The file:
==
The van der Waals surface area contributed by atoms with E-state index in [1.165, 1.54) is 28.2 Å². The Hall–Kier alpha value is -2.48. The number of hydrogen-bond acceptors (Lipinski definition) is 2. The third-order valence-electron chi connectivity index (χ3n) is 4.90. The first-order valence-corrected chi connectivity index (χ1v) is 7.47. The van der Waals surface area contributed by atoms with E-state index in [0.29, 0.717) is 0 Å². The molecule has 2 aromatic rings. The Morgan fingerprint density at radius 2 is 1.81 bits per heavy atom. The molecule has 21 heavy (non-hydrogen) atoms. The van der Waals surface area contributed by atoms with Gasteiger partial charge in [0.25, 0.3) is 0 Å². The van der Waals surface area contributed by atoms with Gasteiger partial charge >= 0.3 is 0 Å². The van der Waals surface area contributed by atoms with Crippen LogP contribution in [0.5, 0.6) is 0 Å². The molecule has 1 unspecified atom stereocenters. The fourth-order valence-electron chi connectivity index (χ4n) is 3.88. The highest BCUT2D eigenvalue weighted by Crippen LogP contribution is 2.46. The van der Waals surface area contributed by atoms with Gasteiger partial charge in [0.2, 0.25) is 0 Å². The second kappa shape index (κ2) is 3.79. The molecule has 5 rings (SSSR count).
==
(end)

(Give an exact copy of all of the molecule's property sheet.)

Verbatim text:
The van der Waals surface area contributed by atoms with E-state index in [1.165, 1.54) is 28.2 Å². The Hall–Kier alpha value is -2.48. The number of hydrogen-bond acceptors (Lipinski definition) is 2. The third-order valence-electron chi connectivity index (χ3n) is 4.90. The first-order valence-corrected chi connectivity index (χ1v) is 7.47. The van der Waals surface area contributed by atoms with E-state index in [0.29, 0.717) is 0 Å². The molecule has 2 aromatic rings. The Morgan fingerprint density at radius 2 is 1.81 bits per heavy atom. The molecule has 21 heavy (non-hydrogen) atoms. The van der Waals surface area contributed by atoms with Gasteiger partial charge in [0.25, 0.3) is 0 Å². The van der Waals surface area contributed by atoms with Gasteiger partial charge >= 0.3 is 0 Å². The van der Waals surface area contributed by atoms with Crippen LogP contribution in [0.5, 0.6) is 0 Å². The molecule has 1 unspecified atom stereocenters. The fourth-order valence-electron chi connectivity index (χ4n) is 3.88. The highest BCUT2D eigenvalue weighted by Crippen LogP contribution is 2.46. The van der Waals surface area contributed by atoms with Gasteiger partial charge in [0.2, 0.25) is 0 Å². The second kappa shape index (κ2) is 3.79. The molecule has 5 rings (SSSR count).